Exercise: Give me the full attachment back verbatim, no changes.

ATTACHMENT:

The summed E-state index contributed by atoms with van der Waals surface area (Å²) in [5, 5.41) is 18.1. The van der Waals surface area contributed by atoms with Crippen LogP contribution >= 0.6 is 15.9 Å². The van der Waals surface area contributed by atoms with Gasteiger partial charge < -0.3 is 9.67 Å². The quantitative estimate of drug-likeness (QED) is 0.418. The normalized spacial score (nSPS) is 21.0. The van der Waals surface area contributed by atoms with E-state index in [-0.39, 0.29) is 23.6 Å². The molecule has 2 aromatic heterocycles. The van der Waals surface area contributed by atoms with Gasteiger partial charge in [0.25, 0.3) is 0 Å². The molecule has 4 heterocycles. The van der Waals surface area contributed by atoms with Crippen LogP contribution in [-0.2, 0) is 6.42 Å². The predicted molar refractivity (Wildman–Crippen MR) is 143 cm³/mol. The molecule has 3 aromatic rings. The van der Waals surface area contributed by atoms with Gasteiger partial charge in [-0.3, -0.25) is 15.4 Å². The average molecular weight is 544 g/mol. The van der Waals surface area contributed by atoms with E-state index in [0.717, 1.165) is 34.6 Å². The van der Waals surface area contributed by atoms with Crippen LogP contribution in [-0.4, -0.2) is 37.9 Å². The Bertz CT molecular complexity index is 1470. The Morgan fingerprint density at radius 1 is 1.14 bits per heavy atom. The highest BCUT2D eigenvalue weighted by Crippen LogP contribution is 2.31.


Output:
The summed E-state index contributed by atoms with van der Waals surface area (Å²) in [5, 5.41) is 18.1. The van der Waals surface area contributed by atoms with Crippen LogP contribution >= 0.6 is 15.9 Å². The van der Waals surface area contributed by atoms with Gasteiger partial charge < -0.3 is 9.67 Å². The quantitative estimate of drug-likeness (QED) is 0.418. The normalized spacial score (nSPS) is 21.0. The van der Waals surface area contributed by atoms with E-state index in [-0.39, 0.29) is 23.6 Å². The molecule has 2 aromatic heterocycles. The van der Waals surface area contributed by atoms with Gasteiger partial charge in [0.25, 0.3) is 0 Å². The molecule has 4 heterocycles. The van der Waals surface area contributed by atoms with Crippen LogP contribution in [-0.2, 0) is 6.42 Å². The predicted molar refractivity (Wildman–Crippen MR) is 143 cm³/mol. The molecule has 3 aromatic rings. The van der Waals surface area contributed by atoms with Gasteiger partial charge in [-0.3, -0.25) is 15.4 Å². The average molecular weight is 544 g/mol. The van der Waals surface area contributed by atoms with E-state index in [0.717, 1.165) is 34.6 Å². The van der Waals surface area contributed by atoms with Crippen LogP contribution in [-0.4, -0.2) is 37.9 Å². The Bertz CT molecular complexity index is 1470. The Morgan fingerprint density at radius 1 is 1.14 bits per heavy atom. The highest BCUT2D eigenvalue weighted by Crippen LogP contribution is 2.31.